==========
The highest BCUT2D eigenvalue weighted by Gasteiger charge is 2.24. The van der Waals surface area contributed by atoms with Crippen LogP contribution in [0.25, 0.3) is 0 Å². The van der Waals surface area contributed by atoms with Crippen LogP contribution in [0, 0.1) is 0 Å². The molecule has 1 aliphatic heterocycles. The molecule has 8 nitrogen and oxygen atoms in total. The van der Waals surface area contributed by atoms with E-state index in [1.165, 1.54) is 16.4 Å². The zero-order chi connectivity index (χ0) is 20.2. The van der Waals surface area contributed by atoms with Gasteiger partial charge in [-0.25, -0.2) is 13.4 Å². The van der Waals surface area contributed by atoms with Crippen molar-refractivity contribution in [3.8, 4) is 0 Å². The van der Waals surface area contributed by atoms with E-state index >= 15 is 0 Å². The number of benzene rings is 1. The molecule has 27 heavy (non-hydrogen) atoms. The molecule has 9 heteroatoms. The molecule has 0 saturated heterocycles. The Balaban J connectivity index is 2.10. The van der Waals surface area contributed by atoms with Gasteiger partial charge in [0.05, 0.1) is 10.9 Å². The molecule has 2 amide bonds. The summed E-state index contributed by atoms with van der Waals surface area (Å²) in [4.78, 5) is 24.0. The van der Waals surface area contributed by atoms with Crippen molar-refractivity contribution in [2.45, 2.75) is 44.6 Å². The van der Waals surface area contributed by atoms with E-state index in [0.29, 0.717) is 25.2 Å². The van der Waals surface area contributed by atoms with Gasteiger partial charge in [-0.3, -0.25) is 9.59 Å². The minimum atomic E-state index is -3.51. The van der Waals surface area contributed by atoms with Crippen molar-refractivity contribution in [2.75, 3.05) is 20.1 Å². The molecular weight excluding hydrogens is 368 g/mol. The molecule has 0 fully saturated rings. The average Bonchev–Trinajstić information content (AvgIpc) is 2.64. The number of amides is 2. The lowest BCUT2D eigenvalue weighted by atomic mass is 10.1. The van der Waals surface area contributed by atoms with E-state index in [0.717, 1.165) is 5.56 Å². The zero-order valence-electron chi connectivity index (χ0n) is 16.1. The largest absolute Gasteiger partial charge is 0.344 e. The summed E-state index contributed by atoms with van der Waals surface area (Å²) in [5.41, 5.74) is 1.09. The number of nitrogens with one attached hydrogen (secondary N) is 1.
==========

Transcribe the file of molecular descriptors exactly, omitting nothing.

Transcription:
The highest BCUT2D eigenvalue weighted by Gasteiger charge is 2.24. The van der Waals surface area contributed by atoms with Crippen LogP contribution in [0.25, 0.3) is 0 Å². The van der Waals surface area contributed by atoms with Crippen LogP contribution in [0, 0.1) is 0 Å². The molecule has 1 aliphatic heterocycles. The molecule has 8 nitrogen and oxygen atoms in total. The van der Waals surface area contributed by atoms with E-state index in [1.165, 1.54) is 16.4 Å². The zero-order chi connectivity index (χ0) is 20.2. The van der Waals surface area contributed by atoms with Gasteiger partial charge in [-0.25, -0.2) is 13.4 Å². The van der Waals surface area contributed by atoms with Crippen molar-refractivity contribution in [3.8, 4) is 0 Å². The van der Waals surface area contributed by atoms with E-state index >= 15 is 0 Å². The number of benzene rings is 1. The molecule has 27 heavy (non-hydrogen) atoms. The molecule has 9 heteroatoms. The molecule has 0 saturated heterocycles. The Balaban J connectivity index is 2.10. The van der Waals surface area contributed by atoms with Gasteiger partial charge in [0.05, 0.1) is 10.9 Å². The molecule has 2 amide bonds. The summed E-state index contributed by atoms with van der Waals surface area (Å²) in [4.78, 5) is 24.0. The van der Waals surface area contributed by atoms with Crippen molar-refractivity contribution in [2.45, 2.75) is 44.6 Å². The van der Waals surface area contributed by atoms with E-state index in [0.29, 0.717) is 25.2 Å². The van der Waals surface area contributed by atoms with Gasteiger partial charge in [-0.3, -0.25) is 9.59 Å². The minimum atomic E-state index is -3.51. The van der Waals surface area contributed by atoms with Crippen molar-refractivity contribution in [2.75, 3.05) is 20.1 Å². The molecular weight excluding hydrogens is 368 g/mol. The molecule has 0 fully saturated rings. The average Bonchev–Trinajstić information content (AvgIpc) is 2.64. The number of amides is 2. The lowest BCUT2D eigenvalue weighted by atomic mass is 10.1. The van der Waals surface area contributed by atoms with E-state index in [0.717, 1.165) is 5.56 Å². The zero-order valence-electron chi connectivity index (χ0n) is 16.1. The largest absolute Gasteiger partial charge is 0.344 e. The summed E-state index contributed by atoms with van der Waals surface area (Å²) in [5.41, 5.74) is 1.09. The number of nitrogens with one attached hydrogen (secondary N) is 1.